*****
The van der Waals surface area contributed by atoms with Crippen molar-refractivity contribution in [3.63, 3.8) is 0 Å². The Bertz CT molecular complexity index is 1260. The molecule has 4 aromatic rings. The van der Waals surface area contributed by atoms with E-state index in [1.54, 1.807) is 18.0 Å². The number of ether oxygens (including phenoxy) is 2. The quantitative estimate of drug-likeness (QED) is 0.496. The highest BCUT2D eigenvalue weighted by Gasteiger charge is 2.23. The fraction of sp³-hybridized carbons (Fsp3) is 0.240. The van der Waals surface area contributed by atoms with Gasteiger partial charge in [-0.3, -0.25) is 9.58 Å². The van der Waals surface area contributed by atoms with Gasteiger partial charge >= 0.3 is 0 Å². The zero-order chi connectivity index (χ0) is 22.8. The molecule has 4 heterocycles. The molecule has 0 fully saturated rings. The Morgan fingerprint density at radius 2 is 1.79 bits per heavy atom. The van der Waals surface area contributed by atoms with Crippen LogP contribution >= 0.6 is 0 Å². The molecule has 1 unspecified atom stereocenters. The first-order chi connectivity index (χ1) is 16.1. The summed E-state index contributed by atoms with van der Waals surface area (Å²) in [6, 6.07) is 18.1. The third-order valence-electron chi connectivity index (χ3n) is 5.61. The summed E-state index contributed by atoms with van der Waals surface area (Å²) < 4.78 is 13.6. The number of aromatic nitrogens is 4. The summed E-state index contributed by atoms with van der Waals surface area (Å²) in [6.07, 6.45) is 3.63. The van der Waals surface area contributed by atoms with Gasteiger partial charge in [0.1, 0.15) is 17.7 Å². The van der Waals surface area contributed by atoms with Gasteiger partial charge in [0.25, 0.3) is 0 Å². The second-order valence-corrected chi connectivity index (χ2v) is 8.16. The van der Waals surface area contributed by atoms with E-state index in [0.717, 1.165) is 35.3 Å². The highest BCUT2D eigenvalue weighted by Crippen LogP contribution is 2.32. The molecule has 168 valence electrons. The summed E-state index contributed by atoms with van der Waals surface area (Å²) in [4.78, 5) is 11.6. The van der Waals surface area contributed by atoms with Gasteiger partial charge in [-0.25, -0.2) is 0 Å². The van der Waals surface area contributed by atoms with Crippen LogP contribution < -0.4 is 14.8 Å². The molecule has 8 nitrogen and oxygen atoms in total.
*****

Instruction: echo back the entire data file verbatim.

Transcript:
The van der Waals surface area contributed by atoms with Crippen molar-refractivity contribution in [3.63, 3.8) is 0 Å². The Bertz CT molecular complexity index is 1260. The molecule has 4 aromatic rings. The van der Waals surface area contributed by atoms with E-state index in [1.54, 1.807) is 18.0 Å². The number of ether oxygens (including phenoxy) is 2. The quantitative estimate of drug-likeness (QED) is 0.496. The highest BCUT2D eigenvalue weighted by Gasteiger charge is 2.23. The fraction of sp³-hybridized carbons (Fsp3) is 0.240. The van der Waals surface area contributed by atoms with Gasteiger partial charge in [-0.3, -0.25) is 9.58 Å². The van der Waals surface area contributed by atoms with Gasteiger partial charge >= 0.3 is 0 Å². The zero-order chi connectivity index (χ0) is 22.8. The molecule has 4 heterocycles. The molecule has 0 fully saturated rings. The Morgan fingerprint density at radius 2 is 1.79 bits per heavy atom. The van der Waals surface area contributed by atoms with Crippen LogP contribution >= 0.6 is 0 Å². The molecule has 1 unspecified atom stereocenters. The first-order chi connectivity index (χ1) is 16.1. The summed E-state index contributed by atoms with van der Waals surface area (Å²) in [6, 6.07) is 18.1. The third-order valence-electron chi connectivity index (χ3n) is 5.61. The summed E-state index contributed by atoms with van der Waals surface area (Å²) < 4.78 is 13.6. The number of aromatic nitrogens is 4. The summed E-state index contributed by atoms with van der Waals surface area (Å²) in [6.07, 6.45) is 3.63. The van der Waals surface area contributed by atoms with Gasteiger partial charge in [0.1, 0.15) is 17.7 Å². The van der Waals surface area contributed by atoms with Gasteiger partial charge in [0.25, 0.3) is 0 Å². The second-order valence-corrected chi connectivity index (χ2v) is 8.16. The van der Waals surface area contributed by atoms with E-state index in [0.717, 1.165) is 35.3 Å². The highest BCUT2D eigenvalue weighted by Crippen LogP contribution is 2.32. The molecule has 168 valence electrons. The summed E-state index contributed by atoms with van der Waals surface area (Å²) in [4.78, 5) is 11.6. The van der Waals surface area contributed by atoms with Gasteiger partial charge in [-0.25, -0.2) is 0 Å². The van der Waals surface area contributed by atoms with Crippen LogP contribution < -0.4 is 14.8 Å². The molecule has 8 nitrogen and oxygen atoms in total.